So how do you effectively and efficiently reduce the large amounts of energy that is used for ventilation while at the same time maximize safety in the lab? In balancing these two factors more exhaust air is not always the answer – after all, more air out requires more air in. As a result, excessive ventilation can actually diminish safety conditions in the labs. Currently Labs 21 is supporting optimization rather than maximization.
Just as a reference point, a typical lab building consumes 3 to 5 times more energy than a typical office building. Per Labs 21 If you break down consumption annually it would look like the chart below.
It is obvious that ventilation is by far the largest consumption of energy. The primary factor creating /contributing to the high energy output for ventilation is the minimum air changes per hour (ACH) controlled by codes, standards and guidelines (I have listed these below). In looking at the tables below you will notice that most of the recommendations around ACH fall in the Standards/Guidelines categories for labs built today. The building code only dictates the CFM for “H Classifications” (i.e. hazardous laboratory usage). These classifications come into play when certain chemical quantities are exceeded, therefore in most labs these guidelines could result in excessive ventilation which means higher energy cost and possibly reduced safety for the occupants.
Air Changes per Hour (ACH) is one of the guidelines that is most discussed during the design process of a lab but typically ACH does not measure the ventilation effectiveness and the protection of the lab personnel. The factors that should influence the ventilation rate are:
- Toxicity and properties of a wide range of hazardous materials present
- Availability and use of local ventilation capture – control contaminates at the source
- Use of gases, volatile liquids and fine powders or aerosols requiring specialized exhaust
- Flexibility and adaptability of the lab space
- The SOP’s for training & compliance in the facility
These are some strategies you should consider in order to optimize energy consumption and maintain or increase safety:
- Right size all new hoods. By this I mean ask yourself the question what do I need this hood for and could this process be done with a localized exhaust. This might be a conversation between the designer, Safety Officer and the design team.
- Sash management: Per NFPA 45 recommends closing the sash manually whenever possible, however, that takes some enforcement. There are automatic sash positioning systems (ASPSTM ) that can automate this process for you. This system reduces energy and thus saves money by ensuring that the sash is closed in a unoccupied mode. This system allows the VAV system to reduce airflow consumption by as much as 80% and protects the user by automatically closing the sash when occupants are away. Conversly, the ASPS™ detects the technician approaching the fume hood and automatically opens the sash. This allows for a hands and barrier-free work environment.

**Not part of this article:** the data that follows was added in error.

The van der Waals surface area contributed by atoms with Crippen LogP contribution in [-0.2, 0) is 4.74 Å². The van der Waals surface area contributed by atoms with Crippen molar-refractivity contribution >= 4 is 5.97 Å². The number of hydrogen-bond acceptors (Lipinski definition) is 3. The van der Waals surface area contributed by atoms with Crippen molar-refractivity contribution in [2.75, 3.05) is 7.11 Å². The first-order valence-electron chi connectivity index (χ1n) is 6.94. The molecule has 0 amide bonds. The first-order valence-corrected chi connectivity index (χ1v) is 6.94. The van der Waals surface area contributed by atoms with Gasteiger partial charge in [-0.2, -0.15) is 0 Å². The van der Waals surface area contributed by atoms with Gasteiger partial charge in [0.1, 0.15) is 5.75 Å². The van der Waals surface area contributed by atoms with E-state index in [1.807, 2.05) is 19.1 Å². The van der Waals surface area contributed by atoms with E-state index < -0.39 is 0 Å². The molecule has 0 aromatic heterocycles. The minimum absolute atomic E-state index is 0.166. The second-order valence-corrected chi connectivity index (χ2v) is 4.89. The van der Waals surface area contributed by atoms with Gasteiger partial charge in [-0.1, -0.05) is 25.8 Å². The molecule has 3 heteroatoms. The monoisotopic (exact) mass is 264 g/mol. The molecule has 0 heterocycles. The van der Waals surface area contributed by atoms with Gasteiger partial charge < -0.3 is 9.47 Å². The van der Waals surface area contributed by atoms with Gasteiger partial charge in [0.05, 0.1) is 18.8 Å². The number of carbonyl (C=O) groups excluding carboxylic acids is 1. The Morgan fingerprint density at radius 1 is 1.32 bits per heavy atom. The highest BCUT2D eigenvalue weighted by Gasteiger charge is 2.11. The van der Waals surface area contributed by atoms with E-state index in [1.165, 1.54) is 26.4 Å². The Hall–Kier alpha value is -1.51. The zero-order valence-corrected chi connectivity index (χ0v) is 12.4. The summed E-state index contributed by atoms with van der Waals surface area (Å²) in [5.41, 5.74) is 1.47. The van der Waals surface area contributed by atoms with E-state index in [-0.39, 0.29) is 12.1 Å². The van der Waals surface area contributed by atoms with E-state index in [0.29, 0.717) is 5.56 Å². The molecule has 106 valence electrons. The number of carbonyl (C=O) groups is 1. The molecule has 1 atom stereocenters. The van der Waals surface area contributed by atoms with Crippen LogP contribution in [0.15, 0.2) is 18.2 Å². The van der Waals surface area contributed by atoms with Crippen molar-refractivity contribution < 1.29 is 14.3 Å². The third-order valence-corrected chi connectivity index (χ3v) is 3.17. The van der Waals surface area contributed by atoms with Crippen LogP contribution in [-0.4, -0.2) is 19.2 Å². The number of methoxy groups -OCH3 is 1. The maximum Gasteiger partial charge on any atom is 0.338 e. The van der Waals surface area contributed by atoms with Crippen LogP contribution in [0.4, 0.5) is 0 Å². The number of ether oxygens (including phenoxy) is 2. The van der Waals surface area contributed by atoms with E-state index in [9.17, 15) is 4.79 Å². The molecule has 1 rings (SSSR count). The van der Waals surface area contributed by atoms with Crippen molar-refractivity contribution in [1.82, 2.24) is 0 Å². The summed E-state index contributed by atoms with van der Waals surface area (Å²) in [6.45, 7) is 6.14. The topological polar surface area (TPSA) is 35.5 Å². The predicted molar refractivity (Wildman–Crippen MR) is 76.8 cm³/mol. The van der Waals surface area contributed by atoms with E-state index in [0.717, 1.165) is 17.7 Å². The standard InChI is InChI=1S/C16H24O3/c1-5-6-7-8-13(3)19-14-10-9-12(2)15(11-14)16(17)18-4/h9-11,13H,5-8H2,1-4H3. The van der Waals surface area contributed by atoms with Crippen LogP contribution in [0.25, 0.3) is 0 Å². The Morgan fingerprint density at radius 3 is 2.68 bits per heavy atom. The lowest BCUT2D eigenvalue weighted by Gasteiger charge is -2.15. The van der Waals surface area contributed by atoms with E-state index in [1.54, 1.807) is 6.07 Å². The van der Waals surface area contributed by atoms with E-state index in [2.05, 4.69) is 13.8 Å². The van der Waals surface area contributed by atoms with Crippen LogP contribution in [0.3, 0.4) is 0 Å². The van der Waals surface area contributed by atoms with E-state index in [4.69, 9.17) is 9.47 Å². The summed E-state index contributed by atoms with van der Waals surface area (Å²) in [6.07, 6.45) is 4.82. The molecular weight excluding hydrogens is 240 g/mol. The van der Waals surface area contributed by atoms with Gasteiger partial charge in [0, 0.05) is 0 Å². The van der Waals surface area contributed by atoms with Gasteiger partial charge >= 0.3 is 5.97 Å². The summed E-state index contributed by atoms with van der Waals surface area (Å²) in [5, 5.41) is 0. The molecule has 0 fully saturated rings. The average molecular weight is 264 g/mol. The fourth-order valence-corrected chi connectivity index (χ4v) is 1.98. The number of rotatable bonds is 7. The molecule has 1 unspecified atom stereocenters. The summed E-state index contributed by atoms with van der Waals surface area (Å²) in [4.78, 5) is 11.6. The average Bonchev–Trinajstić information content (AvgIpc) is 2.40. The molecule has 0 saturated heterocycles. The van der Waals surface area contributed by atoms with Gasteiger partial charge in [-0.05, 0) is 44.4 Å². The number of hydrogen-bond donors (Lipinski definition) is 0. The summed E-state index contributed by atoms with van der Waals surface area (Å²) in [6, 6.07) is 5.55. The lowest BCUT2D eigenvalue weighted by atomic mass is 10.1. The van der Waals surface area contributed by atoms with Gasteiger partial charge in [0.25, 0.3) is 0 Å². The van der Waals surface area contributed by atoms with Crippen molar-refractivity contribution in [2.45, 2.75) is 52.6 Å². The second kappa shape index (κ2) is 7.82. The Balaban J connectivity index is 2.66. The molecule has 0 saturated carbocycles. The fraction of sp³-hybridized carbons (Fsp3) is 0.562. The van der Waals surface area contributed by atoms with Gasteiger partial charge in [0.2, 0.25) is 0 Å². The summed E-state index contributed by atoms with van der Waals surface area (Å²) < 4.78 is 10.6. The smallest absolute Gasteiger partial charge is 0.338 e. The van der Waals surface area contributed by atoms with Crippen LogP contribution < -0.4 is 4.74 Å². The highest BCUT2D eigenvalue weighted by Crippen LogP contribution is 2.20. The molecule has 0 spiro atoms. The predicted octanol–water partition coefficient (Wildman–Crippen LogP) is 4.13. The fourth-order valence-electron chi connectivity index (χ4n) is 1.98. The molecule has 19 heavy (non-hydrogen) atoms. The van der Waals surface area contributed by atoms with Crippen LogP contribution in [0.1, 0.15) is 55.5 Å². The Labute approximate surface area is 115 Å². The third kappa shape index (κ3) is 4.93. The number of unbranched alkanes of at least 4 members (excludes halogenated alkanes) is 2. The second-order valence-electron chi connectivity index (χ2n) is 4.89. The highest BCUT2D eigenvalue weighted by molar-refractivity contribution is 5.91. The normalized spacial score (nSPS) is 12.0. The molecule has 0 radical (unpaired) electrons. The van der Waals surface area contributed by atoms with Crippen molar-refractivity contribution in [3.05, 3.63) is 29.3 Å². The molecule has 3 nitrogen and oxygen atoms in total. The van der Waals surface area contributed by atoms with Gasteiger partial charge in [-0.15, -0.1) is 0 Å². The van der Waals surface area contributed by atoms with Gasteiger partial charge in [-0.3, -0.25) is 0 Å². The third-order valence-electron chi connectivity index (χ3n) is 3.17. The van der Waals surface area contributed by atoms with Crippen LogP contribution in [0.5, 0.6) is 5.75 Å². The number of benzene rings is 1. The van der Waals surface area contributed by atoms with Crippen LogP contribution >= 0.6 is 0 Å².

- In the design phase, understand the difference between heat loads and exhaust requirements. If you can effectively isolate heat loads from exhaust demand you can employ supplemental cooling methods that will greatly reduce the demand for air.
- Use a Zone Presence Sensor (ZPS). This will reduce air flow but in a different way by reducing the open sashes face velocity when unoccupied and could achieve a 40% flow reduction.
- Use Variable Air Volume (VAV) hood in conjunction with a VAV control system which controls thermal loads.
- Occupancy control: Providing occupancy sensors that are tried to the VAV system that can setback the ACH to the NFPA 45 recommended 4 ACH minimum while the space is unoccupied.
- Centralized Demand Control Ventilation (CDCV) is a design refinement of the laboratory’s supply and exhaust system. It provides increased airflow and negative pressurization in emergency situations. Utilizing a CDCV in a lab would allow for variable air changes per hour based on indoor air pollutants not simply based on the guidelines listed above. Typically these ACH would be between 4 to 16 ACH vs. a fixed 9 ACH in a typical lab. If you already apply VAV technology to the fume hoods and thermal loads why not apply it to the ACH/dilution. Keep in mind that this system must rely on sensors. These sensors tend to be expensive and they have to be calibrated frequently. Also note that the long-term reliability of these sensors is unknown. To help overcome these issues OptiNet collects air samples in the room and routes them to a central sensor suite for evaluation every 30 to 40 seconds. These sensors can pick up air cleanliness, lab specific chemicals, and contort and ventilation. By using a central sensing suite you can provide better sensing and reduce calibration cost.
All of these methods are based on reducing the demand air and will save your lab and the facility money. With energy rates increasing it is important to utilize as many of these as possible. But, before you start down this road of deciding your laboratories ventilation rate you should:
- Ensure that the authority having jurisdiction is identified and involved from the start.
- Define energy savings goals for this project. Are you going for LEED or is there a mandate form the state or company to be more energy efficient?
- Have a design/LEED charrette which brings together all ventilation stakeholders to discuss the goals of the project, budget, and possible concepts. Discussions around each concept should include safety implications, start-up costs of the system, and life cycle costing.
- After all has been decided implement the strategies.